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Biography of Martin L. Chamberlin

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MARTIN L. CHAMBERLIN. – This representative of the generation of young men born, or for the most part educated and developed, in our state, who are taking such a controlling part in her present rapid development, is the son of the well-known Joseph Chamberlin, who came to this coast in 1855, as missionary to the Indians, and in this capacity was of essential service to General Joel Palmer in getting the late hostile and still sullen and broken-spirited Indians upon the Grande Ronde Reservation.

Martin, our subject, was born at Dryden, La Peer county, Michigan, May 17, 1846, and, being the only son in a large family, was almost the chief mainstay of his excellent and greatly beloved mother while the father was laboring in Oregon. The responsibilities thus thrown upon him in his youth he discharged with conscientious fidelity and an ability beyond his years.

By the arrangement of the father, the family came out to Oregon in 1857, making this state their first home at the reservation, and enjoying in many ways the half wild and half military life at old Fort Yamhill, in one of the most beautiful of the little valleys of Western Oregon. They here formed the acquaintance of General Phil Sheridan, then stationed at the fort as commander, making of him an esteemed friend.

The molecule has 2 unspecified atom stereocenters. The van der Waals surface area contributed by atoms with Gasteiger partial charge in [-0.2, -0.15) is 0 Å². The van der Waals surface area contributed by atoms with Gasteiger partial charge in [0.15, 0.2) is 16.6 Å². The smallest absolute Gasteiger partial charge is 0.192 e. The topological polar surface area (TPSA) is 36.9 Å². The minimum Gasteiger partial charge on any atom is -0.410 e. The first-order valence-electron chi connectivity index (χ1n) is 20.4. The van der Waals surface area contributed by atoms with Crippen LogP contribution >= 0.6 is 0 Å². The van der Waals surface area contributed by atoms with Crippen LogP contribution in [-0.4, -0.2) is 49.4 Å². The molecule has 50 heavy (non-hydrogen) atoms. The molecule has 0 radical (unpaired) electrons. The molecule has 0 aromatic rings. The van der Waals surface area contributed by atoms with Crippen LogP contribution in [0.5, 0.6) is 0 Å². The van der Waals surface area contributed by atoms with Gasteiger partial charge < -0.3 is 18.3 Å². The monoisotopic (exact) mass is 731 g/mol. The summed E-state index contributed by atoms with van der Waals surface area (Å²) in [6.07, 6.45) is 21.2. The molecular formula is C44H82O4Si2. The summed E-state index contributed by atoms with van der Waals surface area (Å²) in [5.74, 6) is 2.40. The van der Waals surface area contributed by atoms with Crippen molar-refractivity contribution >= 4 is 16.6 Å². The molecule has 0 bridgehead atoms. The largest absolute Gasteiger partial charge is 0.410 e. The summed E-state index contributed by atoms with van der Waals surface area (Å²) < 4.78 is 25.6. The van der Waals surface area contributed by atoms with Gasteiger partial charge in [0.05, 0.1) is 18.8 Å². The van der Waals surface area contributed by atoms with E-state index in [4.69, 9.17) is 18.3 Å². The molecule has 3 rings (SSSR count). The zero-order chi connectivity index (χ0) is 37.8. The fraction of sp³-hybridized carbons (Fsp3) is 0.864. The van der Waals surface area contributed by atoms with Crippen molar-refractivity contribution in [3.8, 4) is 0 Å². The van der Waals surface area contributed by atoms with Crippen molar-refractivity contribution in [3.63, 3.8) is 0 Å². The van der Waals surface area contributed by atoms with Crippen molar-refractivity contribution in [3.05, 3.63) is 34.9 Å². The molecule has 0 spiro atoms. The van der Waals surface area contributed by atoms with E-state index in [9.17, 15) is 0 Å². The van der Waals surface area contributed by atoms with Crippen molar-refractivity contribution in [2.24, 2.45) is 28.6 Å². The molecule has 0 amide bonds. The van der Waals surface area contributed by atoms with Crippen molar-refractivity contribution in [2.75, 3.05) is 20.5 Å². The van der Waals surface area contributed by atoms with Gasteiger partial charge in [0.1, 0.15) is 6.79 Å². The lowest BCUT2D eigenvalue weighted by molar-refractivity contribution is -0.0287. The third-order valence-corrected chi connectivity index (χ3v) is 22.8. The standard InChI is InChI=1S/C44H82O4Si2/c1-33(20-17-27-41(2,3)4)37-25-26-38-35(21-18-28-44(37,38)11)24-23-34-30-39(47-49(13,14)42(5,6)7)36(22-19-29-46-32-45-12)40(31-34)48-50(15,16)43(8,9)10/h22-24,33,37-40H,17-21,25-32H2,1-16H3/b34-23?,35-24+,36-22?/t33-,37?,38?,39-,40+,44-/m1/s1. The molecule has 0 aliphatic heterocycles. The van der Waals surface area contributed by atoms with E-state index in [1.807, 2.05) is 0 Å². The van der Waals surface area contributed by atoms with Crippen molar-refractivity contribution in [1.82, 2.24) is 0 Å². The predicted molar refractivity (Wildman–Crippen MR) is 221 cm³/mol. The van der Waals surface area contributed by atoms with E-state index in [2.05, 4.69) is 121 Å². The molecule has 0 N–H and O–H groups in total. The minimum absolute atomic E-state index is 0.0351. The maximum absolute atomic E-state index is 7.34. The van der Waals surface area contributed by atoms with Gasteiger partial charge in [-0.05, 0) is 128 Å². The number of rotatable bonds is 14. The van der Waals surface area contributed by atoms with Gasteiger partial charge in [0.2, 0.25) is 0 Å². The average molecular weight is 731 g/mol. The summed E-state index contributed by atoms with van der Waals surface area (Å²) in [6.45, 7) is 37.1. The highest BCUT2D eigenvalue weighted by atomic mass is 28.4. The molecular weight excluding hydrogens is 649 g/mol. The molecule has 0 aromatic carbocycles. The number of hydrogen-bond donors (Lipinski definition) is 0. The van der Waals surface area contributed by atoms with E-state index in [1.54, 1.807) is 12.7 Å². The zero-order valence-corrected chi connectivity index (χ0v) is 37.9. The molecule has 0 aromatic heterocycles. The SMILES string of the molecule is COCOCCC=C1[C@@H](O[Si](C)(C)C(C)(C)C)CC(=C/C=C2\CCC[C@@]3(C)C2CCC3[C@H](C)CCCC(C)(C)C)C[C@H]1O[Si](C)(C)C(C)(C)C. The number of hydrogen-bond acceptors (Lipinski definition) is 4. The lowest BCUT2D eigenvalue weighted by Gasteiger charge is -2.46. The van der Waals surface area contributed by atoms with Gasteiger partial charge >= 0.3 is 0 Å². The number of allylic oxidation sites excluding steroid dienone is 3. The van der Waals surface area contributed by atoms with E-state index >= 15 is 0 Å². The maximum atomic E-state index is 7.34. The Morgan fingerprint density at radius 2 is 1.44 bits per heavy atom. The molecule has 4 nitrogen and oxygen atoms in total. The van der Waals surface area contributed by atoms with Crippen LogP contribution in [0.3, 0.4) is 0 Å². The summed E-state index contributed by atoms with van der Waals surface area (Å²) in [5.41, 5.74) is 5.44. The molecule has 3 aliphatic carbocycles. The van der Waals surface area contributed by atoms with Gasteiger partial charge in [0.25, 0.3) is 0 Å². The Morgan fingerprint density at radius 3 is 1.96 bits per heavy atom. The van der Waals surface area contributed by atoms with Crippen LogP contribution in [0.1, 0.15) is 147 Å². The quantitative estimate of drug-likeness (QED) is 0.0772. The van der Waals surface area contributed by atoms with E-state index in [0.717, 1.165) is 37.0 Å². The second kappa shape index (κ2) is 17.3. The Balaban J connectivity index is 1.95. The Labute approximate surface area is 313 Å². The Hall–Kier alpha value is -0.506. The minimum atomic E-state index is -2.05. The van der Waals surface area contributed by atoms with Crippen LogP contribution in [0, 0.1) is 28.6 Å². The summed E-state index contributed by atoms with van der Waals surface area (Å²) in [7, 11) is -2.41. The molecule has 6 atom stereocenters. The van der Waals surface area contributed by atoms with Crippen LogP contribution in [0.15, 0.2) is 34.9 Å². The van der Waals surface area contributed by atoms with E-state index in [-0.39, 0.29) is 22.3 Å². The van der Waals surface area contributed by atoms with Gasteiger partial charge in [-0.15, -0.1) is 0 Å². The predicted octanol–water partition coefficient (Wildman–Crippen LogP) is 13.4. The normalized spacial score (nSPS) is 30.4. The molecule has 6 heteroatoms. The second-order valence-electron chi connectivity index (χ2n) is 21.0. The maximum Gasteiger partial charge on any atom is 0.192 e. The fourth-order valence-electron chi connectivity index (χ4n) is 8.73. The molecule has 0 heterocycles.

Young Chamberlin was deprived of the early educational advantages which his parents were able to afford their younger children, but from this very fact attained that independence of thought and action, and acquired that habit of developing from meager resources all that may be derived in the way of information or ideas, and that peculiar steadfastness of purpose and steadiness of aim which distinguish the truly self-made man.

In 1862 he removed with his father’s family to Marion county, and five years later took up with them his residence at Salem, and has resided continuously at the capital as one of its leading men. Having filled acceptably a number of minor offices, he was elected in 1880 as clerk of Marion county, and in this responsible position for two terms proved his ability to assume also even higher trusts. In 1886 he was elected state senator for Marion county, and discharged the duties thus laid upon him with dignity and ability, and to the great satisfaction of his constituents. He has been a Republican since his first formation of political opinions, and takes deep interest in public causes.

His business aggregates a large volume, which he transacts with his usual integrity and fidelity, and conducts at Salem large transfers in real estate. He was married in1885 to Miss Rose Weller, and has a happy home with bright prospects for the future.

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